Despite their scarcity, I’ve included the EMS 64M cartridges in this post because they are extremely popular, and also because a very handy software called ems-qart makes this cart much easier to use on modern operating systems ( the software is written in Java and supports Windows, Mac, and Linux). Once you download the software, follow the instructions in the README to install the necessary USB drivers. At that point, you can use the software to manage any number of roms and save files (both reading and writing). If you’re comfortable at the command-line, command-line tools are available as well that can make flashing and backup as simple as typing a command, giving more bang for the buck for scripting-savvy users.
When Game Boy flash cartridges started to become widely available to the public, dedicated flashers were often needed and could be finicky to use. Although many people find the ease of use of SD-card-based and USB-based cartridges to be superior, I find it important that this category isn’t overlooked. The folks over at insidegadgets.com have been making some rock-solid cartridges and flashers for very reasonable prices.
A 1MB cartridge with 128kb SRAM is completely sufficient to run LSDj, and this cartridge runs only $29. The shop will flash the LSDj rom of your choice onto the cartridge before it ships, which means you can get straight to composing in LSDj on your Game Boy as soon as you get it.
However, if you want to be able to upgrade LSDj, backup your save file, change the samples on your LSDj rom, or copy a new save onto the cartridge, you’ll need the GBxCart-mini flasher in addition to the cartridge itself. Together, they cost $50, which is less than the EZ Flash Jr. (not including the cost of a microSD card). But if you’re like me and you want to have two different cartridges (or even three or four), the cost will be cheaper for each additional cartridge than it would be to buy the same number of EZ Flash Jr’s and microSD cards.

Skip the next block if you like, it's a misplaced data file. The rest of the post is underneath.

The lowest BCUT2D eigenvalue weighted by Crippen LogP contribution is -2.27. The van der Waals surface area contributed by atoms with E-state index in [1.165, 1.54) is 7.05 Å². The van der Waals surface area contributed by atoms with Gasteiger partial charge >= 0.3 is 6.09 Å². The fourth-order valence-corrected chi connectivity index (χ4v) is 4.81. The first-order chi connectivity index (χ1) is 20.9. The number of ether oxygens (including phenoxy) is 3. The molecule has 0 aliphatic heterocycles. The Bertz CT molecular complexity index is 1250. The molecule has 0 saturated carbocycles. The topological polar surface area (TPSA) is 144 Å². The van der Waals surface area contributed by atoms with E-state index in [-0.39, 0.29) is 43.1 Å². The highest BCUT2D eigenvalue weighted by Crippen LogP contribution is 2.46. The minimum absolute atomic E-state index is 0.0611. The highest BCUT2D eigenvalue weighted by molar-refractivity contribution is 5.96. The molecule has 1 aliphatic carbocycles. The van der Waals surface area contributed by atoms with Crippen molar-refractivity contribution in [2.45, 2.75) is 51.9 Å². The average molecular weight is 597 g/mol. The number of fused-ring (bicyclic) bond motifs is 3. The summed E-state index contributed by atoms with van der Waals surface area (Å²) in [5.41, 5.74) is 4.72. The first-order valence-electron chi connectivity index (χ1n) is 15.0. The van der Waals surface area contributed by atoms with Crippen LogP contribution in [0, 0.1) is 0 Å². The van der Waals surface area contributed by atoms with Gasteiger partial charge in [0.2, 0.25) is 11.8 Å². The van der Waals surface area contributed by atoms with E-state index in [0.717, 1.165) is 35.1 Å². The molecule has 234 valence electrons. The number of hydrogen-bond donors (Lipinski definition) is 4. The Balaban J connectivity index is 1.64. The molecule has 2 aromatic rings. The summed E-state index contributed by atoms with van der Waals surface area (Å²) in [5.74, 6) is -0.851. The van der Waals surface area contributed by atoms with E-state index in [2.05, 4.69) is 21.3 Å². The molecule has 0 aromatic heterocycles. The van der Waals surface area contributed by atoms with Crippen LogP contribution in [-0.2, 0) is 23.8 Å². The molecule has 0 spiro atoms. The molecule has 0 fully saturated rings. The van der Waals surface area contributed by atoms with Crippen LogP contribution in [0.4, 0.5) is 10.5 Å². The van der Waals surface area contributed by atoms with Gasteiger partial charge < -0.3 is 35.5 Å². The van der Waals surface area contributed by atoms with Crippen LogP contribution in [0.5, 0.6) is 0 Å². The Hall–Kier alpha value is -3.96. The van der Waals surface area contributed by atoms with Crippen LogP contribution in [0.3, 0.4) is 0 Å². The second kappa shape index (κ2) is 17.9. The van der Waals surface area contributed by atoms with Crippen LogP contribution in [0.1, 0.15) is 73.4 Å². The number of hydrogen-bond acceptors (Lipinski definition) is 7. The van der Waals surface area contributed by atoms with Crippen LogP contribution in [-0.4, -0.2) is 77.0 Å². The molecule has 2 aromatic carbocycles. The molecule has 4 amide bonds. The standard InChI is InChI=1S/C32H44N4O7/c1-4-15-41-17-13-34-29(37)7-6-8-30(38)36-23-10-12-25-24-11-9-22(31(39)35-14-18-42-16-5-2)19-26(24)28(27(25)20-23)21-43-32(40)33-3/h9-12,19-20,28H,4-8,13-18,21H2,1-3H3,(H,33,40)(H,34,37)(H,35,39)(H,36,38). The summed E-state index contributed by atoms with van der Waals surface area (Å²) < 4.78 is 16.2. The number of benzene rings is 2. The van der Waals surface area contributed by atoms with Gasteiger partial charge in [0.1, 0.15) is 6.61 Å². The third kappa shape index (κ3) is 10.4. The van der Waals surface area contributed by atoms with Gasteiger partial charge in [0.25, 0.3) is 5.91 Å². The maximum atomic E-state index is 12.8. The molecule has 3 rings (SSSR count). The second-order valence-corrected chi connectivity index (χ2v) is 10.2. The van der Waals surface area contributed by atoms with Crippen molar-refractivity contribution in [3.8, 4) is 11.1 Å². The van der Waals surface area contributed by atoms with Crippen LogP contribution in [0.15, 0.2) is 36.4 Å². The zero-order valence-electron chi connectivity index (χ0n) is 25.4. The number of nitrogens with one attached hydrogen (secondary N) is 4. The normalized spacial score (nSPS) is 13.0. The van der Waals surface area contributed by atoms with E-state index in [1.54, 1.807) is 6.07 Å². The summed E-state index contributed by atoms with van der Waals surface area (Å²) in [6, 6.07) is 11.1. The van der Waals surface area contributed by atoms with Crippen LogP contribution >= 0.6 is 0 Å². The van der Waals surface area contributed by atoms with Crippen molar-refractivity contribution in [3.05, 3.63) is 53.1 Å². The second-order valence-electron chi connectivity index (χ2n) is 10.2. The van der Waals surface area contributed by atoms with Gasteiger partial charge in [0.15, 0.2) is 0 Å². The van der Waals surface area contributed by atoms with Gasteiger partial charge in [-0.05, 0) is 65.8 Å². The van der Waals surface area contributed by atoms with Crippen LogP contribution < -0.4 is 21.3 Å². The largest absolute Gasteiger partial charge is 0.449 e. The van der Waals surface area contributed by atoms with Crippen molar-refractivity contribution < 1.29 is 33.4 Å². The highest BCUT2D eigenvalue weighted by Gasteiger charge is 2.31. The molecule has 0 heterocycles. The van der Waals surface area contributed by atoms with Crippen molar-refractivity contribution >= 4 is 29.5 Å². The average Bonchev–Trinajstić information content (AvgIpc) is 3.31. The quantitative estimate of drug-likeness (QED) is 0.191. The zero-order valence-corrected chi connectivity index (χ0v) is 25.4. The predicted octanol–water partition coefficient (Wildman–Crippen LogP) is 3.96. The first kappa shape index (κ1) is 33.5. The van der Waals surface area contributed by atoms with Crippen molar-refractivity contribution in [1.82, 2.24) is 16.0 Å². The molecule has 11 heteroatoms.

The GBxCart-mini flasher itself is a tiny PCB with a micro-USB port and a cartridge slot. You have the choice of whether you want to use a command-line interface or a graphical interface to manage your roms and save files. All the programs are downloadable from insidegadgets.com, and all the source code is open and freely available. I’ve modified the code for my own needs so all I have to do is run one simple command which backs up my save file to a new file with a timestamp. My version even lets me drag a save or rom onto a command and flash it onto the cartridge. This won’t be the most convenient option for everyone, and sometimes getting the computer to detect the cartridge takes some adjusting, but it’s otherwise every bit as simple as using an EMS cartridge. I should also note: the 4MB ROM 128kb FRAM cartridge uses battery-less memory, meaning you will never have to worry about a lost save due to a dead cartridge battery. That’s pretty great!
I hope you find this useful and if you find any cartridges that I missed out on, please let me know so I can update this for future users. Until next time, this is DEFENSE MECHANISM, signing off!
Note: traducción al Español por Pixel Guy encontrado aquí.